Since the closure of Glen Canyon Dam in 1963, the natural hydrologic and sedimentary systems along the Colorado River in the Grand Canyon reach have changed substantially (see, for example, Andrews, 1986; Johnson and Carothers, 1987; Webb and others, 1999b; Rubin and others, 2002; Topping and others, 2003; Wright and others, 2005; Hazel and others, 2006b). The dam has reduced the fluvial sediment supply at the upstream boundary of Grand Canyon National Park by about 95 percent. Regulation of river discharge by dam operations has important implications for the storage and redistribution of sediment in the Colorado River corridor. In the absence of floods, sediment is not deposited at elevations that regularly received sediment before dam closure. Riparian vegetation has colonized areas at lower elevations than in predam time when annual floods removed young vegetation (Turner and Karpiscak, 1980). Together, these factors have caused a systemwide decrease in the size and number of subaerially exposed fluvial sand deposits since the 1960s, punctuated by episodic aggradation during the exceptional high-flow intervals in 1983-84, 1996, and 2004 and by sediment input from occasional tributary floods (Beus and others, 1985; Schmidt and Graf, 1987; Kearsley and others, 1994; Hazel and others, 1999; Schmidt and others, 2004; Wright and others, 2005).
When the Bureau of Reclamation sponsored the creation of the Glen Canyon Environmental Studies (GCES) research initiative in 1982, research objectives included physical and biologic resources, whereas the effects of dam operations
on cultural resources were not addressed (Fairley and others, 1994; Fairley, 2003). In the early 1980s, it was widely believed that because few archeologic sites were preserved within the river's annual-flood zone, cultural features would not be greatly affected by dam operations. Recent studies, however, indicate that alterations in the flow and sediment load of the Colorado River by Glen Canyon Dam operations may affect archeologic sites within the river corridor, even above the annual flood limit (Hereford and others, 1993, Yeatts, 1996, 1997; Thompson and Potochnik, 2000; Draut and others, 2005). (The annual-flood zone is defined here by the mean annual predam flood of 2,410 m3/s; the 'predam flood limit', the highest elevation at which fluvial deposits are present locally, was approximately equivalent to a rare, major flood of 8,500 m3/s; Topping and others, 2003.) Of about 500 archeologic sites documented between Glen Canyon Dam and Separation Canyon (255 river miles), more than 330 are considered to be within the area of potential effect (APE) of dam operations (Fairley and others, 1994; Neal and others, 2000; Fairley, 2005). The APE was designated by the National Park Service (NPS) to include the area below the peak stage of the 1884 flood; though previously believed to have reached 8,490 m3/s, this flood was shown by Topping and others (2003) to have peaked at 5,940 m3/s.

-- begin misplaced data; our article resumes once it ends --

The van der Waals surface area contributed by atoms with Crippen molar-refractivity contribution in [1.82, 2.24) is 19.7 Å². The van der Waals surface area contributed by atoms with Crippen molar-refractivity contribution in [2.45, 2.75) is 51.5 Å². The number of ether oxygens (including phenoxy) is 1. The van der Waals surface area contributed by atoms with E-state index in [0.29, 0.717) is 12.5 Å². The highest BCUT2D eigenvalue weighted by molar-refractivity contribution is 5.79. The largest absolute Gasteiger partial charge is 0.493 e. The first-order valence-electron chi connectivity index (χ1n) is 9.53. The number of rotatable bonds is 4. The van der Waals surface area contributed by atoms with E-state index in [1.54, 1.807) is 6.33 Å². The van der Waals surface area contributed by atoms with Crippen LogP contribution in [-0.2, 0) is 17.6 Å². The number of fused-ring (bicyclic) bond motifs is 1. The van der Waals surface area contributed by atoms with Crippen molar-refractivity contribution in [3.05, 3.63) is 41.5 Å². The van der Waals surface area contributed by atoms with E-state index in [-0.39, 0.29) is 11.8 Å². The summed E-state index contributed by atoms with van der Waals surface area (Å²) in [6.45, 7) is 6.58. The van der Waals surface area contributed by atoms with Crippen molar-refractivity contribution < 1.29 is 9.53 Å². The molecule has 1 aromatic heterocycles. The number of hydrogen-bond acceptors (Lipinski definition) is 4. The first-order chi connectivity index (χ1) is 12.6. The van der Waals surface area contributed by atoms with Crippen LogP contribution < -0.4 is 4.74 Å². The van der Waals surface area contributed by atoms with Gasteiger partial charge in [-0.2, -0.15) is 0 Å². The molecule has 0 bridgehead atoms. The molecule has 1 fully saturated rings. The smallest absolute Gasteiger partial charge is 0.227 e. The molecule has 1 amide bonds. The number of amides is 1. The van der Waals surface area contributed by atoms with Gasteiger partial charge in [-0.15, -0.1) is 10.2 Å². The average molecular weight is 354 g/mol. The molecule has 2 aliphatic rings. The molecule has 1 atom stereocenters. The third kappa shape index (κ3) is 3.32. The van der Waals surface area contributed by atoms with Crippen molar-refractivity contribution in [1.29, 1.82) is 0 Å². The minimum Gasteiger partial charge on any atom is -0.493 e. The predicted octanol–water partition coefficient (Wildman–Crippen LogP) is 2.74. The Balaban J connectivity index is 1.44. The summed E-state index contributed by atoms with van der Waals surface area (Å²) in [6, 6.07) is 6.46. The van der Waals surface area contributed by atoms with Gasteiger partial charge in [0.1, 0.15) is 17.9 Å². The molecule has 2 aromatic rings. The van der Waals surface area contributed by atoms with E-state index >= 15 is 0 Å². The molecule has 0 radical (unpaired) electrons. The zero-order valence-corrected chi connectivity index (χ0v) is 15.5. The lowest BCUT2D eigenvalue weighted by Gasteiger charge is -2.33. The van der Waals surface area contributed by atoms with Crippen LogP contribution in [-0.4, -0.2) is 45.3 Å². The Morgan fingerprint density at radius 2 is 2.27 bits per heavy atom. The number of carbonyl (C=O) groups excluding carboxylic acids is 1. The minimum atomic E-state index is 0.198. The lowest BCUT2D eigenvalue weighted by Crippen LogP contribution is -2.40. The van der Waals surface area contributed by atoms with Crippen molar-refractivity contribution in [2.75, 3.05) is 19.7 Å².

Archeologic research and monitoring in Grand Canyon National Park focus increasingly on the potential effects of Glen Canyon Dam operations on the landscape in which these sites exist. Many archeologic sites in or on sedimentary deposits are being eroded, owing to eolian deflation and gully incision (Leap and others, 2000; Neal and others, 2000; Fairley, 2003, 2005). Hereford and others (1993) first suggested that gully incision of sedimentary deposits, and the base level to which small drainage systems respond, were linked to dam operations; they hypothesized that pronounced arroyo incision, which occurs during rainfall runoff, was caused by lowering of the effective base level at the mouths of ephemeral drainages to meet the new postdam elevation of high-flow sediment deposition, about 3 to 4 m below the lowest predam alluvial terraces. Thompson and Potochnik (2000) modified that hypothesis to include the restorative effects of fluvial deposition in the mouths of gullies and ar